In the covariates analysis, the authors included many factors which could potentially influence the results, like educational attainment, income level and psychological distress. In lifestyle behaviors, smoking status and alcohol consumption were included. However, as a very important influence factor, the evaluation of sleep was not considered in their analysis. Although the effect of sleep on health is quite complex, various studies have confirmed the close connection between them. Previous study has demonstrated a curvilinear (U-shaped) relationship between sleep duration and all-cause mortality and suggested a 7-8 hour of sleep time accordingly.2 Other factors like sleep quality and timing have also been recognized as inter-related dimensions of health sleep characteristics and should be taken into consideration during the evaluation of sleep. As previously reported, poor sleep quality together with inadequate or excess sleep could lead to a higher mortality risk.3,4 In addition to independent health effects, joint effects of sleep and other influence factors have also been investigated. According to Huang et al, low physical activity might exacerbate the detrimental relationship between sleep and all-cause/cause-specific mortality.5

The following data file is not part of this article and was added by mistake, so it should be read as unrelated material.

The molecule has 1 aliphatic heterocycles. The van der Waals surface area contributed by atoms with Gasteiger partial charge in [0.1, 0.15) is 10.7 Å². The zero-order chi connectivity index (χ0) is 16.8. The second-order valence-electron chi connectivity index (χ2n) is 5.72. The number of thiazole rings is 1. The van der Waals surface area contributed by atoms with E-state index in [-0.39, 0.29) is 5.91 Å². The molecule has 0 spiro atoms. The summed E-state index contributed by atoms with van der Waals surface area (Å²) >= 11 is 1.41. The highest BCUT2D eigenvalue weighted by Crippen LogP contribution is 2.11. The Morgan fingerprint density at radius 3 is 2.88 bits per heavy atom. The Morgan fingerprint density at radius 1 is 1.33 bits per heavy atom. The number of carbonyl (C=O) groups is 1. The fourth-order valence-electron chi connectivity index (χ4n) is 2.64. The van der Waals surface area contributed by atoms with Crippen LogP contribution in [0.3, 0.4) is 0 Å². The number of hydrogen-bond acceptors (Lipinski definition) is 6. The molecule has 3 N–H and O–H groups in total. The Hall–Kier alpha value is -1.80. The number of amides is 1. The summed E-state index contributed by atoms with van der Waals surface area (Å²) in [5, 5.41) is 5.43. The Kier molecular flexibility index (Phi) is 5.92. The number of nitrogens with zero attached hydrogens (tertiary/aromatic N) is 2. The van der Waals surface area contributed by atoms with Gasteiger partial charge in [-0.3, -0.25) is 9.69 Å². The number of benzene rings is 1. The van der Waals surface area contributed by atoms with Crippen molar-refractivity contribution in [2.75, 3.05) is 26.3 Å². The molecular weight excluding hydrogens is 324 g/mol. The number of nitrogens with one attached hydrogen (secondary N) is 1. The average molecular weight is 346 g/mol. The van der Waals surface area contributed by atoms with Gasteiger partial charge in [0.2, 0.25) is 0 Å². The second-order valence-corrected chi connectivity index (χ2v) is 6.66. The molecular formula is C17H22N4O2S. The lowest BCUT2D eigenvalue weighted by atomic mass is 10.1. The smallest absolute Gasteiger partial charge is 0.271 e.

Considering a large amount of time that we spend on sleep, together with the above-mentioned close correlations between sleep and health outcome (including mortality risk), we suggest the authors to take sleep into covariates analysis. The integration of sleep evaluation could potentially improve this study, or they might also consider taking it in future studies.

    Reference
    1. Liao B, Huang W, Nie J, Wang Y, Giovannucci E. Association of the “Weekend Warrior” and Other Leisure-time Physical Activity Patterns With All-Cause and Cause-Specific Mortality A Nationwide Cohort Study. JAMA Intern Med. 2022;Jul 5. doi:10.1001/jamainternmed.2022.2488
    2. Kwok CS, Kontopantelis E, Kuligowski G, et al. Self-reported sleep duration and quality and cardiovascular disease and mortality: A dose-response meta-analysis. J Am Heart Assoc. 2018;7(15):1-26. doi:10.1161/JAHA.118.008552